In small towns economic diversification and revitalization is a challenging non-linear process. Due to losing their primary economic base (e.g. extractive industries, agriculture, manufacturing, etc.), many rural communities in Appalachia are confronting their youth leaving home never to return while others are seeing a large non-labor force enter the region, retirees. This shift has exacerbated the difficulty of accessing public services in these places. Healthcare, education, and public transportation are among major challenges for rural areas due to their low population densities. Limited access to public services not only shapes different aspects of current residents’ quality of life, but also dissuades potential in-migrants, investors, and other groups who might otherwise contribute to the economic diversification of these areas to take an interest in them. One of the most popular approaches to economic diversification in the Appalachian region today in an increasingly post-coal economy is promoting art-based entrepreneur spaces or makerspaces.
On Friday, October 12th, one my colleagues and I had the chance to participate in the grand opening of Generate, Renew, Innovate and Design (GRID), an initiative started by BridgeValley Community and Technical College in Montgomery, WVA as a response to community and economic decline in this small Appalachian town during the past two decades. Located in the heart of Appalachian Mountains, until very recently (May 2017), Montgomery was home to West Virginia University Institute of Technology (WVU Tech). By losing two of its major economic bases (i.e., coal mining and WVTech), Montgomery is searching for new ways of living.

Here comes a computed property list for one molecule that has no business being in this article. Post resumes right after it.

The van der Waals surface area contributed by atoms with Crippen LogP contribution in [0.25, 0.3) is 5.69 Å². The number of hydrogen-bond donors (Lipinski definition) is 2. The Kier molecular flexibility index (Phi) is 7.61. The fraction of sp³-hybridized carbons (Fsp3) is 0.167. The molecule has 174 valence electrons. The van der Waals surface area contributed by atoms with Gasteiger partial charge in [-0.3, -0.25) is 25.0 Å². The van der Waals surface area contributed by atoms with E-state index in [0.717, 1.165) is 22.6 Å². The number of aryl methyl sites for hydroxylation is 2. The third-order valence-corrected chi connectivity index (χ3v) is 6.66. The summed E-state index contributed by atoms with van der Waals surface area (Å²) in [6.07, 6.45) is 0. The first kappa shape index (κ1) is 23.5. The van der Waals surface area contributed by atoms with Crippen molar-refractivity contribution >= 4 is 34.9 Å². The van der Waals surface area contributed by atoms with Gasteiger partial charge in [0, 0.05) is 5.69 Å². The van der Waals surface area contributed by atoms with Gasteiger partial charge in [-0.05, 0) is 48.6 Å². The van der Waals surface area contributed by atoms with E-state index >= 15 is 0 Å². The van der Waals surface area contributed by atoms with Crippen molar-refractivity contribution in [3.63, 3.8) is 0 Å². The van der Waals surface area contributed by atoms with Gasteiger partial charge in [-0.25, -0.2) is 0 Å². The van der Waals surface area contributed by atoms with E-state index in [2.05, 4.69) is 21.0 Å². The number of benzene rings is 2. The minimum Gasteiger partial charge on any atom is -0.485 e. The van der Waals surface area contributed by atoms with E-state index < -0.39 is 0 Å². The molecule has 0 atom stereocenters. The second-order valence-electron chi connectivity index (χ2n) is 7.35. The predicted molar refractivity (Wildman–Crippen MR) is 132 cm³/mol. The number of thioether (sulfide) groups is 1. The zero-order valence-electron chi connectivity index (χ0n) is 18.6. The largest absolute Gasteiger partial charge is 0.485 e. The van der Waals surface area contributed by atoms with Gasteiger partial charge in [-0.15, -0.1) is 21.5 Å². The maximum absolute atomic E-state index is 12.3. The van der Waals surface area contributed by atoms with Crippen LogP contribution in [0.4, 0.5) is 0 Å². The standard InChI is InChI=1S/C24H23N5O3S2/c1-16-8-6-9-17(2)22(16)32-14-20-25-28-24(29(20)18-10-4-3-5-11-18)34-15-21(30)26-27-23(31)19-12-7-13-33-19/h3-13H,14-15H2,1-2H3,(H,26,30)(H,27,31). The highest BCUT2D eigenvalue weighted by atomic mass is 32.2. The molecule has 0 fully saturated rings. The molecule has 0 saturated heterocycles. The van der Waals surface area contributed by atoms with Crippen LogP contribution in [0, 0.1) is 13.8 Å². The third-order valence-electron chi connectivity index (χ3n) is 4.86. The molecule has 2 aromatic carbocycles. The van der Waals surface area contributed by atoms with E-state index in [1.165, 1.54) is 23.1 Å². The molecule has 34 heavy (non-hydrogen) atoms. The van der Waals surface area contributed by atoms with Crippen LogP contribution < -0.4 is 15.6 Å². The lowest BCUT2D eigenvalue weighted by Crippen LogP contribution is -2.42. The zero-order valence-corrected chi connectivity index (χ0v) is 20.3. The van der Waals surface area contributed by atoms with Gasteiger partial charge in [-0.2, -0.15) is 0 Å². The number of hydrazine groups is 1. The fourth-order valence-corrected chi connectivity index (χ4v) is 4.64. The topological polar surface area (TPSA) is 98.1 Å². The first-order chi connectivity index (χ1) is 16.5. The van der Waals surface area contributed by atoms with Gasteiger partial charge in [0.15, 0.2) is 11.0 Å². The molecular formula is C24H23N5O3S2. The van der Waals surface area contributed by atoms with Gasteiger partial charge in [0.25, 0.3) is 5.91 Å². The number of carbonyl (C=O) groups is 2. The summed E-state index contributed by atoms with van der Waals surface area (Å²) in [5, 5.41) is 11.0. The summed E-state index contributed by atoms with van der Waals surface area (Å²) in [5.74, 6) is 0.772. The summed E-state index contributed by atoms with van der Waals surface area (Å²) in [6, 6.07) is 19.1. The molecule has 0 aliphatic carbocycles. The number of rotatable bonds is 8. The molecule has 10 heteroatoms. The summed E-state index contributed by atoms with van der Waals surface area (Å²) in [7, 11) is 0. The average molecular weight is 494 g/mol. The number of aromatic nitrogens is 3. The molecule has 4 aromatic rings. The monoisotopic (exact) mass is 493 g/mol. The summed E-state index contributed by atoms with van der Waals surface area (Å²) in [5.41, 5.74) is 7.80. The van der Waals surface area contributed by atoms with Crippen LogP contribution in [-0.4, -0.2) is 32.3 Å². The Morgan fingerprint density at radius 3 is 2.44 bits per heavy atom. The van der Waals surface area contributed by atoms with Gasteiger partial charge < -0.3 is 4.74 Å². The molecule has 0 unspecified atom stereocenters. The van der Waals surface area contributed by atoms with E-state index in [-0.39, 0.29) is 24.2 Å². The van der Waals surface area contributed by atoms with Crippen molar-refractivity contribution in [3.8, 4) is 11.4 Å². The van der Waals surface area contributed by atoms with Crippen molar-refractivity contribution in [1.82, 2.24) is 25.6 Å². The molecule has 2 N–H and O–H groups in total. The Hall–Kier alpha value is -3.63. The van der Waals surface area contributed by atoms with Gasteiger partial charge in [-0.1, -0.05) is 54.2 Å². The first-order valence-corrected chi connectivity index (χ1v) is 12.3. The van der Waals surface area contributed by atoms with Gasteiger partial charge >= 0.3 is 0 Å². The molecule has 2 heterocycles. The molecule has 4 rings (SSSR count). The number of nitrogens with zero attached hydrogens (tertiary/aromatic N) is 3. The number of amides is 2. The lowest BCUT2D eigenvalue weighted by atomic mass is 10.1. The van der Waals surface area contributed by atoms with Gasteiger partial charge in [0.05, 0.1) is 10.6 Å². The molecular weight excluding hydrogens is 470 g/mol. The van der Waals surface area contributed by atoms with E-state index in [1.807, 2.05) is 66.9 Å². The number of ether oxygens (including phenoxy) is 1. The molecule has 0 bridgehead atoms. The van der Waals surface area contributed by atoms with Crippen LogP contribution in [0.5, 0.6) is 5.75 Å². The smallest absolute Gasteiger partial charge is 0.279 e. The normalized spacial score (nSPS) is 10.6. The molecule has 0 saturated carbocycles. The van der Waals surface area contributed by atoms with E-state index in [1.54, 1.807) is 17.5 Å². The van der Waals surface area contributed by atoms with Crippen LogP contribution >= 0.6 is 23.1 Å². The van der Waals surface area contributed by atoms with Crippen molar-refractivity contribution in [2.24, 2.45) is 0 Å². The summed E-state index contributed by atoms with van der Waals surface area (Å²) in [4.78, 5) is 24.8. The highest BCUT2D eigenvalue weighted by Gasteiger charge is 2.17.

In this effort, the college has repurposed a WVU Tech building into the GRID to include studio spaces for welding, 3-D printing, robotics, various arts and crafts media, retail spaces for artists, while also retaining some original labs and classroom spaces for college courses. While the building has had leaking roof issues, overall it appeared in decent shape. We had the opportunity to meet and talk to several artists, emeritus faculty, and a few small business owners living in the region.
The workshops we attended included 2 hours of video-conference style presentation of tips from a trained Google representative (based in Delaware) about how to use Google platforms to promote a small business. Google hosts free workshops on a regular basis for registered businesses, offers regional photography services (for a fee), hosts business websites, and now offers detailed analytics so that business owners can see what keywords people are searching for, when and how long they visit various pages, and how often a visit leads to a sale or some other action (a text or call to the business listing).
The third workshop was in person with Terry Cyfers, the center manager for the WV Small Business Development Center. The discussion was mainly focused on how to use a basic business model to price goods and services, and to retain customer relationships rather than always start anew. The instructor also recommended several entrepreneur book titles, such as “The Lean Start Up,” “The Strategy for Strategy,” and “Business Model Generation” by Osterwalder. All in all, while the workshops gave participants and potential entrepreneurs a number of tips to start, maintain and expand their businesses, the network and exchange of experiences during the sessions were also valuable components of GRID gatherings.